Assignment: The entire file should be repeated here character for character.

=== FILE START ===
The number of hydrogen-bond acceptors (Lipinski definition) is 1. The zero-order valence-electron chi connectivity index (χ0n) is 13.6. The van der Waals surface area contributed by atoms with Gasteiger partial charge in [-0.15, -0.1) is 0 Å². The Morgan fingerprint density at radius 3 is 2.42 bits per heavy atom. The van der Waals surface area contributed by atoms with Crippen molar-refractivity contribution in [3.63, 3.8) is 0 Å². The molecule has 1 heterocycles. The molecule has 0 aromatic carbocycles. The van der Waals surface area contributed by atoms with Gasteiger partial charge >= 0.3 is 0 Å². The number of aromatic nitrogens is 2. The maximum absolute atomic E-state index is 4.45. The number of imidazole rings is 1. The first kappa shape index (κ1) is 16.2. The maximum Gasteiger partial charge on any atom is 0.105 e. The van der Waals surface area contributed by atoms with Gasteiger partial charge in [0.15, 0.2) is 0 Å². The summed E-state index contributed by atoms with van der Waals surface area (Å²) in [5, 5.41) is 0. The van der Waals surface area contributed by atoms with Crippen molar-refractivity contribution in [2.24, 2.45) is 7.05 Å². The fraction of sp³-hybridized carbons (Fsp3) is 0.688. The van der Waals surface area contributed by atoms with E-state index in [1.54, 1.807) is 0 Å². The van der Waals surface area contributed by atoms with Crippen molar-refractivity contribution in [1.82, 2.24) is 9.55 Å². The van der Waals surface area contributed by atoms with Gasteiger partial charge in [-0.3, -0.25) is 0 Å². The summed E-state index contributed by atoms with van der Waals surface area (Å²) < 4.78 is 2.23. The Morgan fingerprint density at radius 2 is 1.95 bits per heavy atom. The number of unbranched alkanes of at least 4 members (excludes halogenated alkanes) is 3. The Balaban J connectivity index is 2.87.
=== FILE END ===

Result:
The number of hydrogen-bond acceptors (Lipinski definition) is 1. The zero-order valence-electron chi connectivity index (χ0n) is 13.6. The van der Waals surface area contributed by atoms with Gasteiger partial charge in [-0.15, -0.1) is 0 Å². The Morgan fingerprint density at radius 3 is 2.42 bits per heavy atom. The van der Waals surface area contributed by atoms with Crippen molar-refractivity contribution in [3.63, 3.8) is 0 Å². The molecule has 1 heterocycles. The molecule has 0 aromatic carbocycles. The van der Waals surface area contributed by atoms with Gasteiger partial charge >= 0.3 is 0 Å². The number of aromatic nitrogens is 2. The maximum absolute atomic E-state index is 4.45. The number of imidazole rings is 1. The first kappa shape index (κ1) is 16.2. The maximum Gasteiger partial charge on any atom is 0.105 e. The van der Waals surface area contributed by atoms with Gasteiger partial charge in [0.15, 0.2) is 0 Å². The summed E-state index contributed by atoms with van der Waals surface area (Å²) in [5, 5.41) is 0. The van der Waals surface area contributed by atoms with Crippen molar-refractivity contribution in [2.24, 2.45) is 7.05 Å². The fraction of sp³-hybridized carbons (Fsp3) is 0.688. The van der Waals surface area contributed by atoms with E-state index in [1.54, 1.807) is 0 Å². The van der Waals surface area contributed by atoms with Crippen molar-refractivity contribution in [1.82, 2.24) is 9.55 Å². The van der Waals surface area contributed by atoms with Gasteiger partial charge in [-0.3, -0.25) is 0 Å². The summed E-state index contributed by atoms with van der Waals surface area (Å²) < 4.78 is 2.23. The Morgan fingerprint density at radius 2 is 1.95 bits per heavy atom. The number of unbranched alkanes of at least 4 members (excludes halogenated alkanes) is 3. The Balaban J connectivity index is 2.87.